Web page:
Tuesday, April 3, 2012

Six Real Estate Trends to Watch in 2011

When identifying real estate trends, you may find yourself a bit discouraged. The market making a comeback is contingent upon finding a solution to the foreclosure issue, which is keeping prices low and buyer confidence even lower. And according to a report published by Standard & Poor's, home prices will fall an additional 7 to 10 percent throughout 2011. But there are a few trends to watch in 2011 that brighten everyone's prospects.

1. McMansions are McOver
One of the biggest real estate trends seen lately has to do with taste and logistics. Not only are empty nest baby boomers leaving behind their high-maintenance properties for urban center lofts and apartments, but the younger generation of home-buyers doesn't want Mom and Dad's giant prefab home in the suburbs. They want smaller, vibrant, walk-able neighborhoods with community amenities like local shops and parks. This means larger homes could sit on the market unwanted for a very long time.

2. Home-buyers want longevity
In the past, a couple would buy a "starter home," and upgrade after a few years of investing equity. Now, a first time home-buyer is planning to stay in their home a minimum of 10 years. The home is a home in the original sense, not just the housing boom "investment" of years past. Repeat buyers are looking for 15 years or more in their next property. This is one of the real estate trends you can expect to see more of in 2011.

3. More Foreclosures Coming
While they slowed down in October thanks to the "robo-signing scandal," according to the Board of Governors of the Federal Reserve, there will be 2.25 million foreclosures in 2011 -- the same as 2010 -- and another 2 million in 2012.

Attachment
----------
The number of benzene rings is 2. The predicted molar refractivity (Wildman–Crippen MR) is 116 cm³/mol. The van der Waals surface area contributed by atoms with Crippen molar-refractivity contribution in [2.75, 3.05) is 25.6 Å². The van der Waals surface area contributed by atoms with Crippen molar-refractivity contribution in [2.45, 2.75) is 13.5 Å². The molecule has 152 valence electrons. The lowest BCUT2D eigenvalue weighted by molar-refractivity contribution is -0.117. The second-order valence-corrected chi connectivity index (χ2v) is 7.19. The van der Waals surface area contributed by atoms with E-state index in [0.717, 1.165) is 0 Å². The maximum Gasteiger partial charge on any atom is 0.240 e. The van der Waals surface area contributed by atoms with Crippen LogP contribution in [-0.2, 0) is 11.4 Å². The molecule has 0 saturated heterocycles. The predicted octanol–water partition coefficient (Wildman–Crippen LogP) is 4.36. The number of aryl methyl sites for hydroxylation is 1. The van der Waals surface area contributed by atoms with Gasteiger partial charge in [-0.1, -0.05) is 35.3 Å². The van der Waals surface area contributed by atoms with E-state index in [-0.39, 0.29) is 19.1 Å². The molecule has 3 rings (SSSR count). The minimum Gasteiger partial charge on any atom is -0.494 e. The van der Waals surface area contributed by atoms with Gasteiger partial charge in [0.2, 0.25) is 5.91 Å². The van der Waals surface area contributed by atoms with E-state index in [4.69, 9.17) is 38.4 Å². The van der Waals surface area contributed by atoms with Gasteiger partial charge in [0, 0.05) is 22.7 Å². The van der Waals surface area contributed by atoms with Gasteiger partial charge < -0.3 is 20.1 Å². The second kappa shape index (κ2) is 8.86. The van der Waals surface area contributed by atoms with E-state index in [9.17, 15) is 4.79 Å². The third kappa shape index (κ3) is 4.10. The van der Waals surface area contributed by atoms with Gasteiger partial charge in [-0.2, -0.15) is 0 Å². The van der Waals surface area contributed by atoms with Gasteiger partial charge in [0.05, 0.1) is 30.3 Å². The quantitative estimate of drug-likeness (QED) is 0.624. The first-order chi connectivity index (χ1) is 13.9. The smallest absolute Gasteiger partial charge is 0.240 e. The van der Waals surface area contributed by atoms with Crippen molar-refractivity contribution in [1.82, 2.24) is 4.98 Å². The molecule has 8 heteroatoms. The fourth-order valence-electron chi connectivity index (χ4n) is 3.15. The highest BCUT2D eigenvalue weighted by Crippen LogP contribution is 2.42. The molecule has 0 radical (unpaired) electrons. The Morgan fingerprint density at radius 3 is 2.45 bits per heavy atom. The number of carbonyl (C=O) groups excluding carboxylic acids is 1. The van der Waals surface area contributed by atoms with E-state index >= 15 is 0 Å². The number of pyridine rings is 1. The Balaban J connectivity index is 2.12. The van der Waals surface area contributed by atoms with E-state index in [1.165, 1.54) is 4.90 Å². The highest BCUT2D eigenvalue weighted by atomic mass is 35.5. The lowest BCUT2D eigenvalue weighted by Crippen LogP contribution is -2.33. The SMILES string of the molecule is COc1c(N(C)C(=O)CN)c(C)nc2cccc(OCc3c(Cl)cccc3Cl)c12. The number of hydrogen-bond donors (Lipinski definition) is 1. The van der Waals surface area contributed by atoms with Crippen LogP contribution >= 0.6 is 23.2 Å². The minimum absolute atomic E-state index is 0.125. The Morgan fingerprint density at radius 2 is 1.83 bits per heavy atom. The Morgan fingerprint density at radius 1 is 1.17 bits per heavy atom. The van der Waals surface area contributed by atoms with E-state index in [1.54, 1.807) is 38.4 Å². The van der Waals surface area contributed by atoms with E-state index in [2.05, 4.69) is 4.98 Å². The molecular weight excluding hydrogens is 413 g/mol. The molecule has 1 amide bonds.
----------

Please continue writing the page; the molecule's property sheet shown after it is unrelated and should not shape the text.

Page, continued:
4. Rates stay low while lending gets harder to come by
According to the Mortgage Bankers Associates, included in important real estate trends for 2011 is the expected increase of fixed mortgage rates to 5.1 percent by the end of the year. This is due in large part to the Federal Reserve buying $600 billion of Treasuries to keep interest rates low and boost economic growth. As great as that is for a buyer, the recently raised lending standards have made it harder to get financing. While some argue this is holding back the market recovery, others consider it a necessary evil. Over-extended buyers that were given loans exceeding their means by irresponsible lending companies caused much of the housing crisis. Tightening the standards is a logical backlash to this practice and it's dire consequences.

5. New construction stays low
The effect of the current market's real estate trends are felt nowhere harsher than in new construction. The combination of unemployment, plus an influx in inexpensive foreclosures and short sale properties means fewer new homes need to be built to accommodate demand. In 2009, only 550,000 new housing units were built, compared to 2.1 million units at the peak of the housing bubble in 2005. Unfortunately this could mean a housing shortage in the near future.

6. Cash is King
Just like last year, investors with the capital available have a major advantage with all the current real estate trends. So many banks are holding so many foreclosed properties that all-cash offers are frequently being accepted over higher offers involving loans. For a traditional homebuyer, this means all offers must be made as attractive as possible, including large down payments and often making an offer close to or above the asking price.

Lauren Roberts is an REO industry veteran and the founder of REO Maestro. Founded in 2001, Lauren's objectives and approach were very deliberate: to aggressively broaden the talents of her REO agent team by combining their expertise with systemic tracking, reporting, organization and automation. She partnered with Shupe Software Technologies whose progressive approach to software development naturally and seamlessly complimented Roberts' vast industry expertise. Inspired by overwhelming industry and peer demand, Roberts and Shupe Tech successfully launched REO Maestro to REO professionals nationwide. In 2010, the company changed its name to Realis as they welcomed even more advanced technologies to their product offering.